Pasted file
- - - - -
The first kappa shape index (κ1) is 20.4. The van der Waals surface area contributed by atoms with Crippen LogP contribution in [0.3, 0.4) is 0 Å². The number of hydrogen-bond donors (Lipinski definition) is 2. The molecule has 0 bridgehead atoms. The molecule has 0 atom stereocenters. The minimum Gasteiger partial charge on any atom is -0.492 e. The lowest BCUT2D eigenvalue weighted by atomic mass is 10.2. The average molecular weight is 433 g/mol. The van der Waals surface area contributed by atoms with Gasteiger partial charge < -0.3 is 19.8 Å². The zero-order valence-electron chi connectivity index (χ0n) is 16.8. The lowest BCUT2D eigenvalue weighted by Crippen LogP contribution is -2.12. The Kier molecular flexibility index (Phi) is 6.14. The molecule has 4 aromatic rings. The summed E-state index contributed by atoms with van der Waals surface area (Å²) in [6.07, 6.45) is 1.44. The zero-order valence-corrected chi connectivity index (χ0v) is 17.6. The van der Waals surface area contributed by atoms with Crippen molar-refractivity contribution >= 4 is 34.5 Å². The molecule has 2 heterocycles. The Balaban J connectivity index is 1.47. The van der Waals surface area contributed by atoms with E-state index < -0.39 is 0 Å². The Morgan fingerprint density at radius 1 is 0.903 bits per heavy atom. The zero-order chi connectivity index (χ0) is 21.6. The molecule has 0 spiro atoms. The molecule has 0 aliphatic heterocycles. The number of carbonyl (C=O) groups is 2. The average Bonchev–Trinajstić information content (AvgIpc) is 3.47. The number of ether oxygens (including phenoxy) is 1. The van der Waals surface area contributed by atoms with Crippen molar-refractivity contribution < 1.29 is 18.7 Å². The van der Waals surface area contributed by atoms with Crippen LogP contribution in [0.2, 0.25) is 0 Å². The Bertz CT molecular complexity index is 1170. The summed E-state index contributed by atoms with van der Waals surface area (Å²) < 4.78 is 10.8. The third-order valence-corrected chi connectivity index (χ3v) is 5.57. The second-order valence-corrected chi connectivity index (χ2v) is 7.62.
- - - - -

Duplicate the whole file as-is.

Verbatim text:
The first kappa shape index (κ1) is 20.4. The van der Waals surface area contributed by atoms with Crippen LogP contribution in [0.3, 0.4) is 0 Å². The number of hydrogen-bond donors (Lipinski definition) is 2. The molecule has 0 bridgehead atoms. The molecule has 0 atom stereocenters. The minimum Gasteiger partial charge on any atom is -0.492 e. The lowest BCUT2D eigenvalue weighted by atomic mass is 10.2. The average molecular weight is 433 g/mol. The van der Waals surface area contributed by atoms with Gasteiger partial charge < -0.3 is 19.8 Å². The zero-order valence-electron chi connectivity index (χ0n) is 16.8. The lowest BCUT2D eigenvalue weighted by Crippen LogP contribution is -2.12. The Kier molecular flexibility index (Phi) is 6.14. The molecule has 4 aromatic rings. The summed E-state index contributed by atoms with van der Waals surface area (Å²) in [6.07, 6.45) is 1.44. The zero-order valence-corrected chi connectivity index (χ0v) is 17.6. The van der Waals surface area contributed by atoms with Crippen molar-refractivity contribution >= 4 is 34.5 Å². The molecule has 2 heterocycles. The Balaban J connectivity index is 1.47. The van der Waals surface area contributed by atoms with E-state index < -0.39 is 0 Å². The Morgan fingerprint density at radius 1 is 0.903 bits per heavy atom. The zero-order chi connectivity index (χ0) is 21.6. The molecule has 0 spiro atoms. The molecule has 0 aliphatic heterocycles. The number of carbonyl (C=O) groups is 2. The average Bonchev–Trinajstić information content (AvgIpc) is 3.47. The number of ether oxygens (including phenoxy) is 1. The van der Waals surface area contributed by atoms with Crippen molar-refractivity contribution < 1.29 is 18.7 Å². The van der Waals surface area contributed by atoms with Crippen LogP contribution in [0.2, 0.25) is 0 Å². The Bertz CT molecular complexity index is 1170. The summed E-state index contributed by atoms with van der Waals surface area (Å²) < 4.78 is 10.8. The third-order valence-corrected chi connectivity index (χ3v) is 5.57. The second-order valence-corrected chi connectivity index (χ2v) is 7.62.